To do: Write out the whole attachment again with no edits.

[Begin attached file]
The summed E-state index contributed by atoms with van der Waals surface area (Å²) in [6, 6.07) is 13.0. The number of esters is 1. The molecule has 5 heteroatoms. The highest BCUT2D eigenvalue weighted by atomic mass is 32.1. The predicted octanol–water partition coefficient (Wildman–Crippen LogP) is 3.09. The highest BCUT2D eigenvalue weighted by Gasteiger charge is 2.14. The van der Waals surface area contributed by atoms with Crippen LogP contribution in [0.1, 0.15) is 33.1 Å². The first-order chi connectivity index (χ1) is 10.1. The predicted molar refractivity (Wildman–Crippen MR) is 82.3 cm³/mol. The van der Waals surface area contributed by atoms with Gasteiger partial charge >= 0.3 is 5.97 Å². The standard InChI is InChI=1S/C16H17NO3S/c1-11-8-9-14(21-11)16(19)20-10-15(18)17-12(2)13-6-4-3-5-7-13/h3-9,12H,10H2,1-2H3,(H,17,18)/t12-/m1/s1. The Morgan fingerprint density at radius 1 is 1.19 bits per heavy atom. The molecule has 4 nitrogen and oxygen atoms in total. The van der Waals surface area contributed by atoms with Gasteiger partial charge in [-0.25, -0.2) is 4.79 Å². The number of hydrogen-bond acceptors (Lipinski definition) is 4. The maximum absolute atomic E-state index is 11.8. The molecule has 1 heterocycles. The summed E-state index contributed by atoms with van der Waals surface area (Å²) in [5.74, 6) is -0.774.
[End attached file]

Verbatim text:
The summed E-state index contributed by atoms with van der Waals surface area (Å²) in [6, 6.07) is 13.0. The number of esters is 1. The molecule has 5 heteroatoms. The highest BCUT2D eigenvalue weighted by atomic mass is 32.1. The predicted octanol–water partition coefficient (Wildman–Crippen LogP) is 3.09. The highest BCUT2D eigenvalue weighted by Gasteiger charge is 2.14. The van der Waals surface area contributed by atoms with Crippen LogP contribution in [0.1, 0.15) is 33.1 Å². The first-order chi connectivity index (χ1) is 10.1. The predicted molar refractivity (Wildman–Crippen MR) is 82.3 cm³/mol. The van der Waals surface area contributed by atoms with Gasteiger partial charge >= 0.3 is 5.97 Å². The standard InChI is InChI=1S/C16H17NO3S/c1-11-8-9-14(21-11)16(19)20-10-15(18)17-12(2)13-6-4-3-5-7-13/h3-9,12H,10H2,1-2H3,(H,17,18)/t12-/m1/s1. The Morgan fingerprint density at radius 1 is 1.19 bits per heavy atom. The molecule has 4 nitrogen and oxygen atoms in total. The van der Waals surface area contributed by atoms with Gasteiger partial charge in [-0.25, -0.2) is 4.79 Å². The number of hydrogen-bond acceptors (Lipinski definition) is 4. The maximum absolute atomic E-state index is 11.8. The molecule has 1 heterocycles. The summed E-state index contributed by atoms with van der Waals surface area (Å²) in [5.74, 6) is -0.774.